Plaintiff and Strilko met only once. In mid-January of 2016 they had lunch at a mall in Minneapolis that did not have a Hooters outlet, and there was no proposal for lunch at Hooters.  There were no witnesses to the event, only a national V.P. who had been on the job for two weeks and a 52-year-old stranger he found on his sales team, a mother of two school-age children who was working from home in small-town Minnesota, who was eating into his budget for salaries at the rate of $15,000.00 per month, and who showed for lunch empty-handed: At no time before, during, or after that lunch did the plaintiff produce a dollar of profit for MHI, or even a dollar of revenue, or close a sale, or even tee-up a sale for someone else to close. She lasted only 80 days at MHI and was paid some $45,000.00 or more. Did MHI get anything for its $45,000.00-plus other than recriminations and the burden, expense, and uncertainty of a litigation that is now deep into its fourth year? Not that we can see.

             The Hooters case serves as a glaring example of the disturbing truth that explains the explosive growth of claims for workplace retaliation. Once upon a time claims of discrimination based on race and on sex far outnumbered claims of retaliation.  That is no longer true. For years retaliation has been the absolute and undisputed number one form of workplace discrimination claim. “The FY 2020 data show that retaliation remained the most frequently cited claim in charges filed with the agency—accounting for a staggering 55.8 percent of all charges filed.” U.S. Equal Employment Opportunity Commission (EEOC), Press Release, 02-26-2021.   “The FY 2019 data show that retaliation continued to be the most frequently filed charge filed with the agency, followed by disability, race and sex.” EEOC, Press Release 01-24-2020. (The number of retaliation charges submitted to EEOC was 37,632 in fiscal 2020 and 39,110 in 2019 (or 53.8 percent of all charges filed).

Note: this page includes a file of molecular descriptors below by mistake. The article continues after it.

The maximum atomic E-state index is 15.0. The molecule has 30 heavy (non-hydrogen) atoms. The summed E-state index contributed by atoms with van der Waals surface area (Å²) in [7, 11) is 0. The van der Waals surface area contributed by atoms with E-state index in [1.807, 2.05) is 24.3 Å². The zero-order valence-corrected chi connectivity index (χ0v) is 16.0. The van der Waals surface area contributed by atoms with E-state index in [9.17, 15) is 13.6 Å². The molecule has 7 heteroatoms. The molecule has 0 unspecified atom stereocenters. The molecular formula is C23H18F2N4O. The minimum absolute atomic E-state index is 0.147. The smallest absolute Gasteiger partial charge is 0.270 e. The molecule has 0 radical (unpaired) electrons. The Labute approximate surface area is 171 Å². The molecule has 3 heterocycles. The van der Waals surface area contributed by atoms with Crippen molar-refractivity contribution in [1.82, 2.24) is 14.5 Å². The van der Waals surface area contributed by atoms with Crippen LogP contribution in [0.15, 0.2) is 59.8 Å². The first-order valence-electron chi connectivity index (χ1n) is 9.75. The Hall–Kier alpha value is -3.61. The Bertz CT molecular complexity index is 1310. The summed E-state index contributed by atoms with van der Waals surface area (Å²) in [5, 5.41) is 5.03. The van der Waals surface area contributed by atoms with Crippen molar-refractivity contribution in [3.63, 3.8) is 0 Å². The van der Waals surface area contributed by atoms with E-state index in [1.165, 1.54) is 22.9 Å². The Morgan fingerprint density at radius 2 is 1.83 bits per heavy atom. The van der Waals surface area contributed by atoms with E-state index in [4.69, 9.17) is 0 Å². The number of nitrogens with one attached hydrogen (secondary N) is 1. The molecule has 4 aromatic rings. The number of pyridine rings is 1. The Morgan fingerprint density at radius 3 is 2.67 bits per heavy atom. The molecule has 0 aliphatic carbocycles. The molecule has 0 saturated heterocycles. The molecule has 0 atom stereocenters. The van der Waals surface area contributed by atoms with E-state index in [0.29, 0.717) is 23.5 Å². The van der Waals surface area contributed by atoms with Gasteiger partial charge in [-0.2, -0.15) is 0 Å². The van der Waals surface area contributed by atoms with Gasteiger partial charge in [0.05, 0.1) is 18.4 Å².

The plaintiff does not need to prove that she was sexually harassed,
only that she complained to management that she was sexually harassed

             What changed? An unsettling truth about retaliation became common knowledge. The underlying “offense” need not be true or provable or rise to the level of actionable discrimination in order to profit from a claim of retaliation. The prima facie case for retaliation is a simple, one-two-three proposition: (1) the plaintiff exercised his civil rights; (2) the plaintiff was subjected to an adverse employment action; and (3) there is a causal connection between elements (1) and (2). The mischief lies in element (1).